VATICAN CITY (AP) Pope Francis says his upcoming trip to the Holy Land aims to boost relations with Orthodox Christians. But the three-day visit in May also underscores Francis' close ties to the Jewish community, his outreach to Muslims and the Vatican's longstanding call for peace between Israel and the Palestinians.
The announcement was made Sunday just as U.S. Secretary of State John Kerry wrapped up three days of talks with Israeli and Palestinian leaders in a new U.S. bid for peace.
Francis told thousands gathered in the rain for his weekly Sunday blessing that he would visit Amman, Bethlehem and Jerusalem on May 24-26. It is the only papal trip confirmed so far for 2014 and the second foreign trip of Francis' pontificate, following his 2013 visit to Brazil for World Youth Day.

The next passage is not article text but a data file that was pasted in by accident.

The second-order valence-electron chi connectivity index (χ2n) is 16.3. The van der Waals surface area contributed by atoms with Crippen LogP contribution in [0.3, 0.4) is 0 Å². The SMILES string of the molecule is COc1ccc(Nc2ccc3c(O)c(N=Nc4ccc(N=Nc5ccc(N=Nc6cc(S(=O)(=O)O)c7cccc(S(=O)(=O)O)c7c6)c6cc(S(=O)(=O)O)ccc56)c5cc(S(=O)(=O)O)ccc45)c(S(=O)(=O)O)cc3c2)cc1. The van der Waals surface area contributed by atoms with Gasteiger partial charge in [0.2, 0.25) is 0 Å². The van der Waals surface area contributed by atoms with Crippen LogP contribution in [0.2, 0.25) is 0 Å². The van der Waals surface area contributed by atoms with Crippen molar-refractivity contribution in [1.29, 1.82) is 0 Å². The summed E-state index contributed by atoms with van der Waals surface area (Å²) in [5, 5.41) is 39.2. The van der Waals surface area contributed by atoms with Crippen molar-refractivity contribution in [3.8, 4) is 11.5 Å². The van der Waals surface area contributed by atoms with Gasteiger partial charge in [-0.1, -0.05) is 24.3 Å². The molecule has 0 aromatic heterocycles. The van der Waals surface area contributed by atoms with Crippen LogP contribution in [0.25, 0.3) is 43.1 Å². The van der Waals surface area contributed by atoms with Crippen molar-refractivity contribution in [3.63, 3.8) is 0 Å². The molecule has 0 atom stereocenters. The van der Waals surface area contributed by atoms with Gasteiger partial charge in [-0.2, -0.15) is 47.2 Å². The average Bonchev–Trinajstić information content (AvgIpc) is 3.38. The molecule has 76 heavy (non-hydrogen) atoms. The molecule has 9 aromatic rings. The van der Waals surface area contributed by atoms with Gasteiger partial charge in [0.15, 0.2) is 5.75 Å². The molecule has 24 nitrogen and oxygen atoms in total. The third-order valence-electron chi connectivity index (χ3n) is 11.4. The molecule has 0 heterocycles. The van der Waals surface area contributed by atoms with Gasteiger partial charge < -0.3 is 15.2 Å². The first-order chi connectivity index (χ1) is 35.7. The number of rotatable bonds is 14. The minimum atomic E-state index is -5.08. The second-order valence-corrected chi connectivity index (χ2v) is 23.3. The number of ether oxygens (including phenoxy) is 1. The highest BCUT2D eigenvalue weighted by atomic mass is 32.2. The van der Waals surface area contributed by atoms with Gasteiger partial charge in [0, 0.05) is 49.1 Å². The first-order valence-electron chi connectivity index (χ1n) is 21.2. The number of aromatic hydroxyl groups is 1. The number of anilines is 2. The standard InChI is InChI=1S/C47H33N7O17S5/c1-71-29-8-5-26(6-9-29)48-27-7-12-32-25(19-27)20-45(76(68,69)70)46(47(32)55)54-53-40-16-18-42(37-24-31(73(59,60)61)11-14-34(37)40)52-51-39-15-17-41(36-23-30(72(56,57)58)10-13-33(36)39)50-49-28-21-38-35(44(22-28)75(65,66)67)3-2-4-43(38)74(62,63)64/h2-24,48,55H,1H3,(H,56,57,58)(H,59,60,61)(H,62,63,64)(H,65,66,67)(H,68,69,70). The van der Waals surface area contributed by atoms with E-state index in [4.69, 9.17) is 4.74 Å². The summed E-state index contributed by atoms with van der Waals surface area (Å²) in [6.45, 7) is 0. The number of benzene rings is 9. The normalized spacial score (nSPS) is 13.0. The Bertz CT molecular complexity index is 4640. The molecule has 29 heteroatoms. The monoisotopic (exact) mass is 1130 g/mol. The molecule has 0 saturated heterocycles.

Francis, an Argentine Jesuit, will be the fourth pope to visit the Holy Land after Paul VI's landmark visit in 1964.
In his Christmas address, Francis singled out the Holy Land for prayers, saying "Bless the land where you chose to come into the world, and grant a favorable outcome to the peace talks between Israelis and Palestinians."
As archbishop of Buenos Aires, the former Cardinal Jorge Mario Bergoglio - now Pope Francis - made interreligious dialogue a top priority, hosting an annual interfaith ceremony in the Argentine capital's cathedral to promote religious harmony and writing a book on faith with his good friend, Rabbi Abraham Skorka.
"We are hoping for a new glimmer of light from this visit in relations with the Orthodox, with Muslims and Jews," Monsignor William Shomali, auxiliary bishop in Jerusalem, told Vatican Radio on Sunday.
All three governments welcomed the papal visit.
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